These pickets are stars

A recent Australian Designs Office decision highlights the potential importance of including a Statement of Newness and Distinctiveness (SoND) in an Australian design registration, as well as the extent to which an SoND can influence the scope of protection.

Griffith Hack v Clipex[1] concerned 22 design registrations owned by Clipex, with each design in respect of a steel post in the shape of a star picket. Griffith Hack requested examination of each of Clipex’s 22 registrations, alleging the designs were neither new nor distinctive, and submitted prior art in support of the examination requests.

Each of Clipex’s 22 designs included the following SoND:

Newness and distinctiveness reside in the pattern or ornamentation as applied to a ground anchoring region of a steel post, as represented by grayscale shading in the accompanying representations, wherein: the grayscale shading represents any colour or texture that contrasts with the colour or texture of the unshaded region; and, when considering newness and distinctiveness, little or no weight is to be given to the shape or configuration of the post.

Griffith Hack asserted that the wording in the SoND meant that the features of shape and configuration of each star picket must be entirely ignored when assessing newness and distinctiveness, and that the question of newness and distinctiveness must be assessed only on the basis of pattern and ornamentation.

The Delegate noted the importance of the SoNDs on the scope of the designs at paragraph 35:

A central issue in this matter is the impact of the SoND on the scope of the Registrations. The Act mandates that if a design application includes a statement of newness and distinctiveness, then particular regard must be given to the visual features of the design which are identified as being new and distinctive. It is common ground that regard must be given to the SoND.

The Delegate further noted, however, that there are limitations on the extent to which the inclusion of a SoND qualifies the protection provided by the design representations. At paragraph 38 of the Decision:

On its face s 19(2)(b) of the Act requires particular regard to be paid to visual features identified in a statement of newness and distinctiveness, but this must be considered in the context of the design as a whole.

The Delegate then stated at paragraph 38 that, regardless of the SoND wording provided in each design, the features of shape and configuration cannot be entirely dismissed:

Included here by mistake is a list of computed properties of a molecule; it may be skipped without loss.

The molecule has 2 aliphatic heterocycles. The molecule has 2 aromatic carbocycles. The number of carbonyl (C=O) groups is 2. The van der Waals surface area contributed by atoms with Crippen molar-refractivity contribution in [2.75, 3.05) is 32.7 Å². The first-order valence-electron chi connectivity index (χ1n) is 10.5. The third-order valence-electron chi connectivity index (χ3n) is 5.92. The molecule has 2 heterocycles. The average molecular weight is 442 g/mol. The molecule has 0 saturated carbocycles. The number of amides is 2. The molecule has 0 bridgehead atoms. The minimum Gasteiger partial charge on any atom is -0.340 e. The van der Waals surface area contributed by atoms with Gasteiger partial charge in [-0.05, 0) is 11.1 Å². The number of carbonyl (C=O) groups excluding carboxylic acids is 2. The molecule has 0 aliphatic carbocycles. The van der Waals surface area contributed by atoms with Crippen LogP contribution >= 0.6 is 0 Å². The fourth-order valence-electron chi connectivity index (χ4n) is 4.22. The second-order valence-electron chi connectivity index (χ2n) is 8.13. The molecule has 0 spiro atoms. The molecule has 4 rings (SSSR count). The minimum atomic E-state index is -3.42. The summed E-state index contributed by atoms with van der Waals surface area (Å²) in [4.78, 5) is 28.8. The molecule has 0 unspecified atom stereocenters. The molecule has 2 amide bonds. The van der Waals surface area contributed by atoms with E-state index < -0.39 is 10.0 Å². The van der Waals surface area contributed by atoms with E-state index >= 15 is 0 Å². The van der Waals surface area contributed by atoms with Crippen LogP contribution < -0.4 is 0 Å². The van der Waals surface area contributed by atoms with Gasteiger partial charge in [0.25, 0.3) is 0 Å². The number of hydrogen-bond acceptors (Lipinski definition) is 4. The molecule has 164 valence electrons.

Applying the ordinary meaning of this provision to the SoND at hand, particular regard is to be given to the pattern or ornamentation features but some regard must be given to the shape or configuration features.

Based on the prior art submitted by Griffith Hack, the Delegate concluded that each of Clipex’s 22 designs were new; and so the Delegate was then left to determine the issue of distinctiveness.  The Delegate noted from s 19(4) of the Designs Act that distinctiveness must be assessed from the position of an informed user, which for the present matter the Delegate determined is likely to be a farmer, a fencing contractor, a fencing salesperson or a steel post producer. At paragraph 55 the Delegate also noted the importance of the prior art base when assessing distinctiveness:

The state of development of the prior art base is an important consideration when assessing the distinctiveness of a design. The maturity of the prior art base directly influences how the informed user will interpret differences between the design and the prior art. If the prior art base is highly developed, the informed user will generally attribute greater significance to smaller visual differences between the design and prior art for the purpose of distinctiveness. On the other hand, if the prior art base is underdeveloped, the informed user will generally require more significant visual differences between the design and prior art to avoid a finding of substantial similarity.

The Delegate agreed with Clipex that the prior art base for star pickets was “very well developed”.

As stated in paragraphs 64 to 84 of the Decision, the Delegate, considering the highly developed prior art base, the constraints imposed on the designer and the inherent functional nature of the product, was satisfied that the informed user would conclude that each of the designs is substantially different in overall impression to the alleged prior art even when particular regard is had to the visual features identified in the SoND. Accordingly, each of Clipex’s 22 designs proceeded to certification.

A design applicant has the option of including a SoND when filing a design application, and this can provide the benefit of identifying new and distinctive features of the design, particularly if the design is in a crowded field. A SoND can also be used to disclaim features in a design, such as where the design representations show certain features of the design in a dashed line format. However, the extent to which a SoND qualifies what is shown in the representations of a design has its limitations, as noted in the above decision.

Consideration as to whether a SoND is to be included should be made at the filing stage, since design applications can proceed to registration within a matter of weeks; and it’s not possible to add or amend a SoND once a design has proceeded to registration. 


[1] GH PTM Pty Ltd trading as Griffith Hack v Clipex IP Limited [2022] ADO 3 (5 August 2022)

BEng(Hons) FIPTA

Davin leads both the designs and sustainability & clean technologies teams. He joined Phillips Ormonde Fitzpatrick in 1992 and gained several years’ experience in patent and design searching in our information systems department.